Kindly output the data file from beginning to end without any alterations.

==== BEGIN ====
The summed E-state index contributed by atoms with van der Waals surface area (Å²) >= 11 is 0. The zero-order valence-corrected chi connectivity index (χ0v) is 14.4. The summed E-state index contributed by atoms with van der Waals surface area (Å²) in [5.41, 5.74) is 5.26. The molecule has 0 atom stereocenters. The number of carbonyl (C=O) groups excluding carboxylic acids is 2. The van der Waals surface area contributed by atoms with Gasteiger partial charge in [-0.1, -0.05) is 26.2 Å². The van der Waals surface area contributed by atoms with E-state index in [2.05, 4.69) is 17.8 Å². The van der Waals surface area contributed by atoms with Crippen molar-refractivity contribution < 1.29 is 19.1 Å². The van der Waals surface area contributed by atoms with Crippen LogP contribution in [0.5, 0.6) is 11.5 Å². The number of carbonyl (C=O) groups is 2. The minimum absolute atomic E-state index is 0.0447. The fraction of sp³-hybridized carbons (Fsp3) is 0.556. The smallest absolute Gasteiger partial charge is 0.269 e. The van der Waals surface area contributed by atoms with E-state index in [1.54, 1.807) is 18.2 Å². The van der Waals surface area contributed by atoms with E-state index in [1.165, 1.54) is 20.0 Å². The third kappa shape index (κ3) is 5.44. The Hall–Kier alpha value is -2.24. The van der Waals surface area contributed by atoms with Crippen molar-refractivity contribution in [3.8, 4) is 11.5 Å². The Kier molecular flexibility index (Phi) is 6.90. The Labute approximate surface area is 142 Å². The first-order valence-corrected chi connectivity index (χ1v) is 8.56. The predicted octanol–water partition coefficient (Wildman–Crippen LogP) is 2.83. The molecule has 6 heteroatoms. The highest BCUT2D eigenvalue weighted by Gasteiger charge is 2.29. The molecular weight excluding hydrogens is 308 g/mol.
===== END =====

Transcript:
The summed E-state index contributed by atoms with van der Waals surface area (Å²) >= 11 is 0. The zero-order valence-corrected chi connectivity index (χ0v) is 14.4. The summed E-state index contributed by atoms with van der Waals surface area (Å²) in [5.41, 5.74) is 5.26. The molecule has 0 atom stereocenters. The number of carbonyl (C=O) groups excluding carboxylic acids is 2. The van der Waals surface area contributed by atoms with Gasteiger partial charge in [-0.1, -0.05) is 26.2 Å². The van der Waals surface area contributed by atoms with E-state index in [2.05, 4.69) is 17.8 Å². The van der Waals surface area contributed by atoms with Crippen molar-refractivity contribution < 1.29 is 19.1 Å². The van der Waals surface area contributed by atoms with Crippen LogP contribution in [0.5, 0.6) is 11.5 Å². The number of carbonyl (C=O) groups is 2. The minimum absolute atomic E-state index is 0.0447. The fraction of sp³-hybridized carbons (Fsp3) is 0.556. The smallest absolute Gasteiger partial charge is 0.269 e. The van der Waals surface area contributed by atoms with E-state index in [1.54, 1.807) is 18.2 Å². The van der Waals surface area contributed by atoms with E-state index in [1.165, 1.54) is 20.0 Å². The third kappa shape index (κ3) is 5.44. The Hall–Kier alpha value is -2.24. The van der Waals surface area contributed by atoms with Crippen molar-refractivity contribution in [3.8, 4) is 11.5 Å². The Kier molecular flexibility index (Phi) is 6.90. The Labute approximate surface area is 142 Å². The first-order valence-corrected chi connectivity index (χ1v) is 8.56. The predicted octanol–water partition coefficient (Wildman–Crippen LogP) is 2.83. The molecule has 6 heteroatoms. The highest BCUT2D eigenvalue weighted by Gasteiger charge is 2.29. The molecular weight excluding hydrogens is 308 g/mol.